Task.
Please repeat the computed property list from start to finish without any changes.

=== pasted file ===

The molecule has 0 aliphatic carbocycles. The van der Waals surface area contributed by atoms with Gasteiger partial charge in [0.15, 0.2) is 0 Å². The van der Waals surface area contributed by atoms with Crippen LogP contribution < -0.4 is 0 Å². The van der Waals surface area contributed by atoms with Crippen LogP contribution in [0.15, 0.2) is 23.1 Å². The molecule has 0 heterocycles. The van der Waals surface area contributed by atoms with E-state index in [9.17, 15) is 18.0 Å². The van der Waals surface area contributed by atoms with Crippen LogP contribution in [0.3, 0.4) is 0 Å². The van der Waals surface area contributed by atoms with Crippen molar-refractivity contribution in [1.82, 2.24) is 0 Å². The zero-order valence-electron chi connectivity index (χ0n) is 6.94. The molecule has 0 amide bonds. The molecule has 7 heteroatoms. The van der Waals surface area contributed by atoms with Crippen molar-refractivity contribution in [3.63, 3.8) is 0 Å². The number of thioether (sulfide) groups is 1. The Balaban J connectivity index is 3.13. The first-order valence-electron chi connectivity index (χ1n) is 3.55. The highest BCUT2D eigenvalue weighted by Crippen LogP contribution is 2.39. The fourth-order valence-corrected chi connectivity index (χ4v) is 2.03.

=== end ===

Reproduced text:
The molecule has 0 aliphatic carbocycles. The van der Waals surface area contributed by atoms with Gasteiger partial charge in [0.15, 0.2) is 0 Å². The van der Waals surface area contributed by atoms with Crippen LogP contribution < -0.4 is 0 Å². The van der Waals surface area contributed by atoms with Crippen LogP contribution in [0.15, 0.2) is 23.1 Å². The molecule has 0 heterocycles. The van der Waals surface area contributed by atoms with E-state index in [9.17, 15) is 18.0 Å². The van der Waals surface area contributed by atoms with Crippen LogP contribution in [0.3, 0.4) is 0 Å². The van der Waals surface area contributed by atoms with Crippen molar-refractivity contribution in [1.82, 2.24) is 0 Å². The zero-order valence-electron chi connectivity index (χ0n) is 6.94. The molecule has 0 amide bonds. The molecule has 7 heteroatoms. The van der Waals surface area contributed by atoms with Crippen molar-refractivity contribution in [3.63, 3.8) is 0 Å². The number of thioether (sulfide) groups is 1. The Balaban J connectivity index is 3.13. The first-order valence-electron chi connectivity index (χ1n) is 3.55. The highest BCUT2D eigenvalue weighted by Crippen LogP contribution is 2.39. The fourth-order valence-corrected chi connectivity index (χ4v) is 2.03.